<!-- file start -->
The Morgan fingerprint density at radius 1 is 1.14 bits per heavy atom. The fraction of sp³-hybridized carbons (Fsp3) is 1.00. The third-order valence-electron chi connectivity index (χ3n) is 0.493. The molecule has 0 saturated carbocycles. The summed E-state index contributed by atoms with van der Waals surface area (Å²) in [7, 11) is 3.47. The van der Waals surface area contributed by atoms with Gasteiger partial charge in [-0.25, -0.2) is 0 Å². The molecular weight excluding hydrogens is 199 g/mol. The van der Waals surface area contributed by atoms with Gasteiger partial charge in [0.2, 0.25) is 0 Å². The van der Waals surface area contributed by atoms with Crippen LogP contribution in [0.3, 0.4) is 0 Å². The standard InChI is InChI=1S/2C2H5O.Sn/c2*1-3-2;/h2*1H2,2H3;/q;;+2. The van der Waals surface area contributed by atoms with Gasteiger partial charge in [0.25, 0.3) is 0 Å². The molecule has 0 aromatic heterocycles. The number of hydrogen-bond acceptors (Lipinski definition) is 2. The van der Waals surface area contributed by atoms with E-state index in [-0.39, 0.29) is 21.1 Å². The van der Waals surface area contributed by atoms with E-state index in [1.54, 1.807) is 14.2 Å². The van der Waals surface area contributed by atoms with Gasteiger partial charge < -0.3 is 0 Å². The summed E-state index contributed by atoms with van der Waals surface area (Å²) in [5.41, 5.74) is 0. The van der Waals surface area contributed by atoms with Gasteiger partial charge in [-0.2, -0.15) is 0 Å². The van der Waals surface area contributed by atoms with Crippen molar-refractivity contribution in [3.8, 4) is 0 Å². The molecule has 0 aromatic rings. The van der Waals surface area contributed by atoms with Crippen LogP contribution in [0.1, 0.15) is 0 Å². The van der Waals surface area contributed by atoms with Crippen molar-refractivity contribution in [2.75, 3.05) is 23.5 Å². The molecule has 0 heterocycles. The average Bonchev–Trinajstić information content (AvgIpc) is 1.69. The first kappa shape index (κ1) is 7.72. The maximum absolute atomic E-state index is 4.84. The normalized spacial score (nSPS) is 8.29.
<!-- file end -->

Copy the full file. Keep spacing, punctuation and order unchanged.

The Morgan fingerprint density at radius 1 is 1.14 bits per heavy atom. The fraction of sp³-hybridized carbons (Fsp3) is 1.00. The third-order valence-electron chi connectivity index (χ3n) is 0.493. The molecule has 0 saturated carbocycles. The summed E-state index contributed by atoms with van der Waals surface area (Å²) in [7, 11) is 3.47. The van der Waals surface area contributed by atoms with Gasteiger partial charge in [-0.25, -0.2) is 0 Å². The molecular weight excluding hydrogens is 199 g/mol. The van der Waals surface area contributed by atoms with Gasteiger partial charge in [0.2, 0.25) is 0 Å². The van der Waals surface area contributed by atoms with Crippen LogP contribution in [0.3, 0.4) is 0 Å². The standard InChI is InChI=1S/2C2H5O.Sn/c2*1-3-2;/h2*1H2,2H3;/q;;+2. The van der Waals surface area contributed by atoms with Gasteiger partial charge in [0.25, 0.3) is 0 Å². The molecule has 0 aromatic heterocycles. The number of hydrogen-bond acceptors (Lipinski definition) is 2. The van der Waals surface area contributed by atoms with E-state index in [-0.39, 0.29) is 21.1 Å². The van der Waals surface area contributed by atoms with E-state index in [1.54, 1.807) is 14.2 Å². The van der Waals surface area contributed by atoms with Gasteiger partial charge < -0.3 is 0 Å². The summed E-state index contributed by atoms with van der Waals surface area (Å²) in [5.41, 5.74) is 0. The van der Waals surface area contributed by atoms with Gasteiger partial charge in [-0.2, -0.15) is 0 Å². The van der Waals surface area contributed by atoms with Crippen molar-refractivity contribution in [3.8, 4) is 0 Å². The molecule has 0 aromatic rings. The van der Waals surface area contributed by atoms with Crippen LogP contribution in [0.1, 0.15) is 0 Å². The van der Waals surface area contributed by atoms with Crippen molar-refractivity contribution in [2.75, 3.05) is 23.5 Å². The molecule has 0 heterocycles. The average Bonchev–Trinajstić information content (AvgIpc) is 1.69. The first kappa shape index (κ1) is 7.72. The maximum absolute atomic E-state index is 4.84. The normalized spacial score (nSPS) is 8.29.